CP Rail boss Hunter Harrison blasts grain backlog legislation

Canadian Pacific Railway is blasting the federal government’s attempt to legislate a solution to the grain transportation backlog as unfair and potentially harmful to the economy.

Railroad executive says it's 'grossly unfair' to blame railways for transportation bottleneck

Canadian Pacific Railway CEO Hunter Harrison said it’s easy to blame the railways for grain backlogs, but that ignores the facts. (Shaun Best/Reuters)

Canadian Pacific (CP) Railway is blasting the federal government’s attempt to legislate a solution to the grain transportation backlog as unfair and potentially harmful to the economy.

The legislation would require railways to move a minimum amount of grain or face a penalty of up to $100,000 a day.

Hunter Harrison, chief executive of Calgary-based CP, says it will do nothing to boost capacity in the grain handling system and could even damage the Canadian rail transportation system.

“We are very concerned about the speed and lack of consultation by the government in making such significant changes to the rail transportation system that could result in unintended consequences for all stakeholders,” Harrison said in a statement on the company’s website.

The Prairies had a record fall harvest last year, but much of it hasn't been shipped to market because of a transportation bottleneck, prompting farmers to demand Ottawa force the railways to move it faster.

Agriculture Minister Gerry Ritz tabled the legislation Wednesday. It would also see the Canadian Grain Commission regulate how much a grain company pays a farmer if the company doesn't meet contracted delivery dates.

He completely rejects the criticism that the legislation is unfair to rail companies and will be harmful to the economy.

"We are not facing this alone," he said. "There's a growing demand for top quality products regardless of whether you are talking about coal, oil or grain or whatever the commodity is out there in the world. And if they are the weak link getting it to port then there will have to be more work done to make sure that link is strengthened."

'Working 24/7'

Harrison said it’s easy to blame the railways, but it ignores the facts.

“Canada’s grain handling system is just not built to handle this record amount of grain,” he said, adding an extremely cold winter has made the job even more challenging.

“Targeting the railways when our dedicated men and women are working 24/7 to recover from some of the harshest winter operating conditions ever seen, is not only ineffective but grossly unfair.”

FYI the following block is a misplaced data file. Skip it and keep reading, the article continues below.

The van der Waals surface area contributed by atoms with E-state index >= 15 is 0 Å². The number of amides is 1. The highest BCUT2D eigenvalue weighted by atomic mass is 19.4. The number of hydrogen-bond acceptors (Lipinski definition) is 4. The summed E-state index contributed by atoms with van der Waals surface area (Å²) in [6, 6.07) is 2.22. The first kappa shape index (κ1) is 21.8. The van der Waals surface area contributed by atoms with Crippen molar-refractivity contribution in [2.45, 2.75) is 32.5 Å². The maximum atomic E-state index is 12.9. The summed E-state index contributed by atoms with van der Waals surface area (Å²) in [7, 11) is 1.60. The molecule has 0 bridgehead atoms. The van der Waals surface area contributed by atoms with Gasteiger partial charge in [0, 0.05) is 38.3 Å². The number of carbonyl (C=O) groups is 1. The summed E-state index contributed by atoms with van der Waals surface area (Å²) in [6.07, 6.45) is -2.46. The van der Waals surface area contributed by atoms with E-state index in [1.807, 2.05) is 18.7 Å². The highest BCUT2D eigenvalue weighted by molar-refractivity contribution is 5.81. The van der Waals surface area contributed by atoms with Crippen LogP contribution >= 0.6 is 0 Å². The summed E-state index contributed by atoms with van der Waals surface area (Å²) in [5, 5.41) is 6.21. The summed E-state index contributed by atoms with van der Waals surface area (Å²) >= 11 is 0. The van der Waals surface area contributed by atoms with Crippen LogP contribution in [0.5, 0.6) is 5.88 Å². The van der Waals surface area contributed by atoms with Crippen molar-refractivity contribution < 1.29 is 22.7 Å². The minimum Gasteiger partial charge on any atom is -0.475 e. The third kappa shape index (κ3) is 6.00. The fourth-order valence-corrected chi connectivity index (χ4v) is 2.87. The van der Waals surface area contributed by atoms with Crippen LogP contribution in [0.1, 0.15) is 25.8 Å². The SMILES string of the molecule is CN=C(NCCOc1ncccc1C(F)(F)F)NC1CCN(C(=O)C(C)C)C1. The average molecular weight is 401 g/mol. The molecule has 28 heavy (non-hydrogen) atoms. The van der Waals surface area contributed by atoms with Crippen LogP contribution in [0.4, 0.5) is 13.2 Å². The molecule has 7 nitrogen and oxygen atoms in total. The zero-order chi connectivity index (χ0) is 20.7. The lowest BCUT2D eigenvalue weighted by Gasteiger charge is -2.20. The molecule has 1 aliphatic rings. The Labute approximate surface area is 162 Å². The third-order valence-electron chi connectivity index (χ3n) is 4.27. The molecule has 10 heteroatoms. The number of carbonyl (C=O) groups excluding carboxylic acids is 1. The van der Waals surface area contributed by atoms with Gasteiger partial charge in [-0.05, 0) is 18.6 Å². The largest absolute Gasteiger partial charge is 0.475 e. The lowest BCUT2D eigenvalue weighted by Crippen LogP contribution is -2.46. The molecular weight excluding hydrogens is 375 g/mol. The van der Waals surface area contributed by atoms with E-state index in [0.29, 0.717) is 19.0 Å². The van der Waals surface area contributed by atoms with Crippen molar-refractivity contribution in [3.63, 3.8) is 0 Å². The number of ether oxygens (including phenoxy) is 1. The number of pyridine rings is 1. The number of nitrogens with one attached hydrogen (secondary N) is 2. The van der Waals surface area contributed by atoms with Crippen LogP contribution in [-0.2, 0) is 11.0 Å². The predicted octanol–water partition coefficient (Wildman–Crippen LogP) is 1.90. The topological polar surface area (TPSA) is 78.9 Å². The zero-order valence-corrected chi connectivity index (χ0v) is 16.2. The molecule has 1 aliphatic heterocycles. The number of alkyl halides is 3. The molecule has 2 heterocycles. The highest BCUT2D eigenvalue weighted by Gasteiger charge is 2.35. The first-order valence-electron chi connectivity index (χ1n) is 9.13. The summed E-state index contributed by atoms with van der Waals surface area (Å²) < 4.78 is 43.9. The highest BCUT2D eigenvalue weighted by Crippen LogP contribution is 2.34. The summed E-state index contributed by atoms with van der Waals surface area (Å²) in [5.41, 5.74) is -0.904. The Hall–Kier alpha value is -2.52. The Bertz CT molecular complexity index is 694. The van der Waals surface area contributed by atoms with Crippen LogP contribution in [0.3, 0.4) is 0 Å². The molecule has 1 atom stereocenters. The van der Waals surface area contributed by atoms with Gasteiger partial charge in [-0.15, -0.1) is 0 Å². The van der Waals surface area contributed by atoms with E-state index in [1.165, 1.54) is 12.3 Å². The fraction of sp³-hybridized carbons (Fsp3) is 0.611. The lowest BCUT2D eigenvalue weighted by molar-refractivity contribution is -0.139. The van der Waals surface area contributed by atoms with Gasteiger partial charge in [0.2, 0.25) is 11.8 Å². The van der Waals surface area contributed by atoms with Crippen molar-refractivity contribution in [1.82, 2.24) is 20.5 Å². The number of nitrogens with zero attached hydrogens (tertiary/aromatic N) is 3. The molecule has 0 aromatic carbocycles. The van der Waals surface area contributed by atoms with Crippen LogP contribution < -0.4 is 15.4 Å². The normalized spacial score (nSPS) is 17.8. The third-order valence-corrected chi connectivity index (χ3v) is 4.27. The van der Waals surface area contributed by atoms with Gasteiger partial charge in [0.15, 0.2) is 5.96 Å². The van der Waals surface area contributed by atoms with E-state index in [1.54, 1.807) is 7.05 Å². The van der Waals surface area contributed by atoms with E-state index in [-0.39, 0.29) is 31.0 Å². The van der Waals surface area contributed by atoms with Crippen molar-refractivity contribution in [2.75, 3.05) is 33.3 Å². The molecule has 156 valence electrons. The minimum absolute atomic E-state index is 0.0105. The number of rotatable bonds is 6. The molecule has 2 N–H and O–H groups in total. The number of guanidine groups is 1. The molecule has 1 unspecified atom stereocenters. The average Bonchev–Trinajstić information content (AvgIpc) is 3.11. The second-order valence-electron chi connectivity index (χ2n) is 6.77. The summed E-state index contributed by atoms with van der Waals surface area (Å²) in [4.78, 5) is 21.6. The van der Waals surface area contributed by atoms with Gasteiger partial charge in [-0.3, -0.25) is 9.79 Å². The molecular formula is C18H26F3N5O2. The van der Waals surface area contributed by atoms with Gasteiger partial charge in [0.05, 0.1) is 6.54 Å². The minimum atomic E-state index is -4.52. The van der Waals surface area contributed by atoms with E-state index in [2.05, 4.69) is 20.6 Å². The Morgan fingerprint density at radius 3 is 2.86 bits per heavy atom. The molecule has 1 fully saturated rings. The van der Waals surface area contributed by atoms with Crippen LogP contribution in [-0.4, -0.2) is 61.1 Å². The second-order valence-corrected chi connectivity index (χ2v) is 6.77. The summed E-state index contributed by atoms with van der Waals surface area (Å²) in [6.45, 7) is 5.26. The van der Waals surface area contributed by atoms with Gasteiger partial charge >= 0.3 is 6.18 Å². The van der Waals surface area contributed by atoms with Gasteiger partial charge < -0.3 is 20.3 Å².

Ottawa is also amending what are called inter-switching limits from 30 kilometres to 160 kilometres in Alberta, Manitoba and Saskatchewan — adding more competition among railways to service grain elevators.

But Harrison warns that increasing inter-switching will harm Canadian competitiveness and put jobs at risk by transferring traffic to U.S. railroads and ports.

“We need to move away from reactionary legislative interventions that target unfairly one participant and potentially damage the Canadian economy. Instead we should all focus on commercial solutions to maximize overall capacity in the grain supply chain,” Harrison said. 

Farmer welcomes legislation

Alberta farmer Matt Sawyer, whose wheat and barley has been sitting in stockpiles, welcomes the new legislation.

He estimates being unable to move his grain has cost his operation as much as $200,000.

"The shipping is way behind where we need to be. There is a huge backlog on the Prairies,” he said.

According to Alberta Wheat Commission chair Kent Erickson, who supports the legislation, there are many factors at play including the bumper crop, a shortage of grain storage and the industry’s need to adjust to the end of the Canadian Wheat Board monopoly.

"I think with the wheat board being in place for so long, certain things like on-farm storage and the way we move grain, and the way the system worked, obviously evolved and changed based on that institution. Now that we've changed that, there are some learning curves,” he said.  

With files from The Canadian Press